What is Production Design?


When we watch a movie, how do we know where and when it is taking place?

This is just one of the questions a production designer working on a film or TV show helps audiences answer. They do so through the design of the physical environment that is the backdrop to the story of the film.

Here are some more questions that production design helps us answer, sometimes in very subtle ways:

  • How do we know what kind of story we are about to embark on?
  • Should we take events seriously or see the humour in them?
  • When should we be concerned for characters in this story?
  • When should we feel relaxed and confident that all will end well?
  • How can we tell what a character is feeling?
  • Where have these characters come from?
  • What has led them to this point in their lives?
  • How do we know if we can trust them?


A production designer is responsible for the overall look and visual translation of a screen project such as film.  This responsibility includes developing the general approach to what the audience sees on screen and overseeing every fine detail included on screen.  The production designer is the head of the art department and the creative driver for the director of the look of the film.  Working to support the story the director is trying to tell, the production designer and the director of photography work with the director to create a consistent approach to their visual storytelling.

Related Art Departmental Posts:

Alex McDowell Explains the Role of a Production Designer


Production designer guides all the different departments in charge of the design of a film, from sets and props to advising on costumes and make-up, locations and even visual effects. The PD works directly with the director, DP and producer to create a unified look of the film. Often PDs design a lot of stuff directly themselves, often sets but also other things that he/she then hands off for refinement, or they delegate the design work to the different departments and simply monitors and chooses what works or not (with director’s approval of course).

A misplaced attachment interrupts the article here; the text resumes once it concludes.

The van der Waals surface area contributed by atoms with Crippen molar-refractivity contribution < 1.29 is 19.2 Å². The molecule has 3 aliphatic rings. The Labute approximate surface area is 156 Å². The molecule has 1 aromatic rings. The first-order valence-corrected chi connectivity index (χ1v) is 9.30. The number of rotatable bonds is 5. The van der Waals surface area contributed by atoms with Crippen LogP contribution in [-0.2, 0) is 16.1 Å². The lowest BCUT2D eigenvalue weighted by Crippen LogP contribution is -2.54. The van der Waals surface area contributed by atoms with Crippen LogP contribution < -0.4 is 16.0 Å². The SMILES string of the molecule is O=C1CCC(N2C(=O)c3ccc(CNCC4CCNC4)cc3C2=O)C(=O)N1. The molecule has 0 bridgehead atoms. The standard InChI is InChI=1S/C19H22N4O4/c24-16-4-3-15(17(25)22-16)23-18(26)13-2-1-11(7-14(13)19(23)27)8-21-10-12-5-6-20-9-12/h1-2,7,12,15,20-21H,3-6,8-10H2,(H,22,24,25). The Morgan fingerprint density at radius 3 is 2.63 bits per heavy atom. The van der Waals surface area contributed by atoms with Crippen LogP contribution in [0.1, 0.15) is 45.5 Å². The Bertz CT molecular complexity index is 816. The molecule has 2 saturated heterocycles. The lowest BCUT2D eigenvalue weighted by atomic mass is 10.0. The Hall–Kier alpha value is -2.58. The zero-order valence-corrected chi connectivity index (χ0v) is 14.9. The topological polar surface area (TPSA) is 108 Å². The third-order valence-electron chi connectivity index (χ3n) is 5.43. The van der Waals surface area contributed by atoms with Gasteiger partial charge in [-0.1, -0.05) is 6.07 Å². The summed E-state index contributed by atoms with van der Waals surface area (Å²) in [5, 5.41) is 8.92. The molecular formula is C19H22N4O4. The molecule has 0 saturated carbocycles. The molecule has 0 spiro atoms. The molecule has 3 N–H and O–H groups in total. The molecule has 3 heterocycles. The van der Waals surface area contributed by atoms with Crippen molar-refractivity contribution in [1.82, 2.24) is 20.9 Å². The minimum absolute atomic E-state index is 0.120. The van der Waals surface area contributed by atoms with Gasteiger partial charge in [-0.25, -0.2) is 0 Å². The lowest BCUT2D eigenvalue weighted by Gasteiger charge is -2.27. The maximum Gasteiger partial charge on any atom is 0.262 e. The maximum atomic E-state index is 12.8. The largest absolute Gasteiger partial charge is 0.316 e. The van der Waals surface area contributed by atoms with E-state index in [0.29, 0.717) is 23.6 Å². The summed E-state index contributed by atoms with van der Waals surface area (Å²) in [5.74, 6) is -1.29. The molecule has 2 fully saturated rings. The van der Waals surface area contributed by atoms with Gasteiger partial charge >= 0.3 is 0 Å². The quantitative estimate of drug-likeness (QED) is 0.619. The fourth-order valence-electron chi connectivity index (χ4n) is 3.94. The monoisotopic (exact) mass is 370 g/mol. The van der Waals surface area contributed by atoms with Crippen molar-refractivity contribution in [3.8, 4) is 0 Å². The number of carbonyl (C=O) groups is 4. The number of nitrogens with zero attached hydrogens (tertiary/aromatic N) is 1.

The art director is the administrative lead of the art department, basically handling the logistics of delegating tasks to all the different members of the department and managing their schedule, budget and all that stuff. They work alongside the set decorator, right under the PD.

Occasionally, the two terms get confused, and production designer is sometimes used to just denote the head of the art department, even though PDs are supposed to have a broader responsibility than that, but this is generally how it works.


A note to filmmakers:

If you are a filmmaker, production design is not something you can get away with not dealing with unless your entire film is set in the woods or a desert, for example. Chances are your film is not set in the woods or in the desert and even if they were, I lied- they still need a great production designer. Have you seen The Revenant or Lawrence of Arabia? Both films had amazing production designers you barely noticed were there which was kind of the point, no?

I know what you’re thinking, “Ain’t nobody got time for that.” Or money for that. Well, um, yes you do. Unless you enjoy films that look like the crust on the bottom of your shoe after a long night at the club. Your film is more likely to get into a notable film festival if it doesn’t look like shoe crust.

No matter what your budget, you will need a production designer. I know they forgot to tell you this in film school, and that sucks, but you need a production designer. This does not mean you can’t make your film. What it does mean is that you need to budget a little bit or a lot 10-15% of your overall budget on production design. You likely found a way to budget for your camera and some drives and someone to operate it all, you can do the same for production design.

The Art of Production Design: Getting the Most out of Your Film’s Visuals